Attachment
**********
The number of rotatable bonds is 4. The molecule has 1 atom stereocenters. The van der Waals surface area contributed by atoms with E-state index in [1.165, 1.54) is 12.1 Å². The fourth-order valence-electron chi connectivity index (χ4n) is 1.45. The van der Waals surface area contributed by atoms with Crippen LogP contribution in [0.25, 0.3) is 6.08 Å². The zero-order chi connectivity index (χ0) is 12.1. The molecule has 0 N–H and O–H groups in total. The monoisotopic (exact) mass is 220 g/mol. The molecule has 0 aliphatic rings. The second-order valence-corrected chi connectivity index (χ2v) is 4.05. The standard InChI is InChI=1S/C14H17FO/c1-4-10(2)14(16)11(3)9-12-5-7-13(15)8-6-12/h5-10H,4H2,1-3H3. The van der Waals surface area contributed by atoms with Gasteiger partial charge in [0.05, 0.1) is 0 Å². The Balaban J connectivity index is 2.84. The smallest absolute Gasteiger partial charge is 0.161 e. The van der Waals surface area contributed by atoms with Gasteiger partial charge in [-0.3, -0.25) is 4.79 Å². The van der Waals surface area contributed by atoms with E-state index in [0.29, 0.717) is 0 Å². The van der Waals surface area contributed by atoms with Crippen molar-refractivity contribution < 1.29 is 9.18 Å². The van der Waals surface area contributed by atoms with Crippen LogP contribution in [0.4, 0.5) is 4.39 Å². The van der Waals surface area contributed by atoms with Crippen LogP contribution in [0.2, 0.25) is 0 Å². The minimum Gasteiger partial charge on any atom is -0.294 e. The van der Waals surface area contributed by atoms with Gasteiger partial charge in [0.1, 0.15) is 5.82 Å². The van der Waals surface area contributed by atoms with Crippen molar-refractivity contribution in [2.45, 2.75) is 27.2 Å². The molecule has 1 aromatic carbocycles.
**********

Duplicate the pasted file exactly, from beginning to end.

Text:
The number of rotatable bonds is 4. The molecule has 1 atom stereocenters. The van der Waals surface area contributed by atoms with E-state index in [1.165, 1.54) is 12.1 Å². The fourth-order valence-electron chi connectivity index (χ4n) is 1.45. The van der Waals surface area contributed by atoms with Crippen LogP contribution in [0.25, 0.3) is 6.08 Å². The zero-order chi connectivity index (χ0) is 12.1. The molecule has 0 N–H and O–H groups in total. The monoisotopic (exact) mass is 220 g/mol. The molecule has 0 aliphatic rings. The second-order valence-corrected chi connectivity index (χ2v) is 4.05. The standard InChI is InChI=1S/C14H17FO/c1-4-10(2)14(16)11(3)9-12-5-7-13(15)8-6-12/h5-10H,4H2,1-3H3. The van der Waals surface area contributed by atoms with Gasteiger partial charge in [0.05, 0.1) is 0 Å². The Balaban J connectivity index is 2.84. The smallest absolute Gasteiger partial charge is 0.161 e. The van der Waals surface area contributed by atoms with Gasteiger partial charge in [-0.3, -0.25) is 4.79 Å². The van der Waals surface area contributed by atoms with E-state index in [0.29, 0.717) is 0 Å². The van der Waals surface area contributed by atoms with Crippen molar-refractivity contribution < 1.29 is 9.18 Å². The van der Waals surface area contributed by atoms with Crippen LogP contribution in [0.4, 0.5) is 4.39 Å². The van der Waals surface area contributed by atoms with Crippen LogP contribution in [0.2, 0.25) is 0 Å². The minimum Gasteiger partial charge on any atom is -0.294 e. The van der Waals surface area contributed by atoms with Gasteiger partial charge in [0.1, 0.15) is 5.82 Å². The van der Waals surface area contributed by atoms with Crippen molar-refractivity contribution in [2.45, 2.75) is 27.2 Å². The molecule has 1 aromatic carbocycles.